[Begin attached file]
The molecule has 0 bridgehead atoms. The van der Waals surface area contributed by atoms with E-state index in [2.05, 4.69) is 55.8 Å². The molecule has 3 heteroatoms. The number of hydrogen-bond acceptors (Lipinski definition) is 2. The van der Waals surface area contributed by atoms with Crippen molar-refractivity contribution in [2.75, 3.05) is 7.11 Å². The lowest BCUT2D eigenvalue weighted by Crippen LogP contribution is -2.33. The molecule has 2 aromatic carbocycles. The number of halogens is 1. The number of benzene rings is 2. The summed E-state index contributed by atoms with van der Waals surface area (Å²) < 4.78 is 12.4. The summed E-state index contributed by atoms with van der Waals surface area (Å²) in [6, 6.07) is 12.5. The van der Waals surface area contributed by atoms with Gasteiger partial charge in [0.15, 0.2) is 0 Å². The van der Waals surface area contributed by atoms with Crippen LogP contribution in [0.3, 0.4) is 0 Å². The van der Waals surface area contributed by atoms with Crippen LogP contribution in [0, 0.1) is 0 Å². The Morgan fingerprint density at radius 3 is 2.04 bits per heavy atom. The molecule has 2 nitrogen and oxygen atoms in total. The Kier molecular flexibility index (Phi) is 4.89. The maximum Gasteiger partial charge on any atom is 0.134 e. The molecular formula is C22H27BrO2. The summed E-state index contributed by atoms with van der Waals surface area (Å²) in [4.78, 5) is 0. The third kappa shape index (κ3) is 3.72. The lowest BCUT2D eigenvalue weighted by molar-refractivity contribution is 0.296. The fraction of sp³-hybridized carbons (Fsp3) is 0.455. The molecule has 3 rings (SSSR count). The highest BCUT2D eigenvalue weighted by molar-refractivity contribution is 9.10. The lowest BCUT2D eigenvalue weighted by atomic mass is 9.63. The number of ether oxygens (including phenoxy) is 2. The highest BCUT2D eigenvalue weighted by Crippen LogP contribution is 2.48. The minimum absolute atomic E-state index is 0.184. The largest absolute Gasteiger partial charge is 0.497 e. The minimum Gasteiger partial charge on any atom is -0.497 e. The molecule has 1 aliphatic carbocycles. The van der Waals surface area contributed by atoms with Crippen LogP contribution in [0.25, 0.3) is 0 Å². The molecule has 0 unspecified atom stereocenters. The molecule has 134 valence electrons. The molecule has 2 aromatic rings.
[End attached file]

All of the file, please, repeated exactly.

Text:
The molecule has 0 bridgehead atoms. The van der Waals surface area contributed by atoms with E-state index in [2.05, 4.69) is 55.8 Å². The molecule has 3 heteroatoms. The number of hydrogen-bond acceptors (Lipinski definition) is 2. The van der Waals surface area contributed by atoms with Crippen molar-refractivity contribution in [2.75, 3.05) is 7.11 Å². The lowest BCUT2D eigenvalue weighted by Crippen LogP contribution is -2.33. The molecule has 2 aromatic carbocycles. The number of halogens is 1. The number of benzene rings is 2. The summed E-state index contributed by atoms with van der Waals surface area (Å²) < 4.78 is 12.4. The summed E-state index contributed by atoms with van der Waals surface area (Å²) in [6, 6.07) is 12.5. The van der Waals surface area contributed by atoms with Gasteiger partial charge in [0.15, 0.2) is 0 Å². The van der Waals surface area contributed by atoms with Crippen LogP contribution in [0.3, 0.4) is 0 Å². The van der Waals surface area contributed by atoms with Crippen LogP contribution in [0, 0.1) is 0 Å². The Morgan fingerprint density at radius 3 is 2.04 bits per heavy atom. The molecule has 2 nitrogen and oxygen atoms in total. The Kier molecular flexibility index (Phi) is 4.89. The maximum Gasteiger partial charge on any atom is 0.134 e. The molecular formula is C22H27BrO2. The summed E-state index contributed by atoms with van der Waals surface area (Å²) in [4.78, 5) is 0. The third kappa shape index (κ3) is 3.72. The lowest BCUT2D eigenvalue weighted by molar-refractivity contribution is 0.296. The fraction of sp³-hybridized carbons (Fsp3) is 0.455. The molecule has 3 rings (SSSR count). The highest BCUT2D eigenvalue weighted by molar-refractivity contribution is 9.10. The lowest BCUT2D eigenvalue weighted by atomic mass is 9.63. The number of ether oxygens (including phenoxy) is 2. The highest BCUT2D eigenvalue weighted by Crippen LogP contribution is 2.48. The minimum absolute atomic E-state index is 0.184. The largest absolute Gasteiger partial charge is 0.497 e. The minimum Gasteiger partial charge on any atom is -0.497 e. The molecule has 1 aliphatic carbocycles. The van der Waals surface area contributed by atoms with Crippen LogP contribution in [0.25, 0.3) is 0 Å². The molecule has 0 unspecified atom stereocenters. The molecule has 134 valence electrons. The molecule has 2 aromatic rings.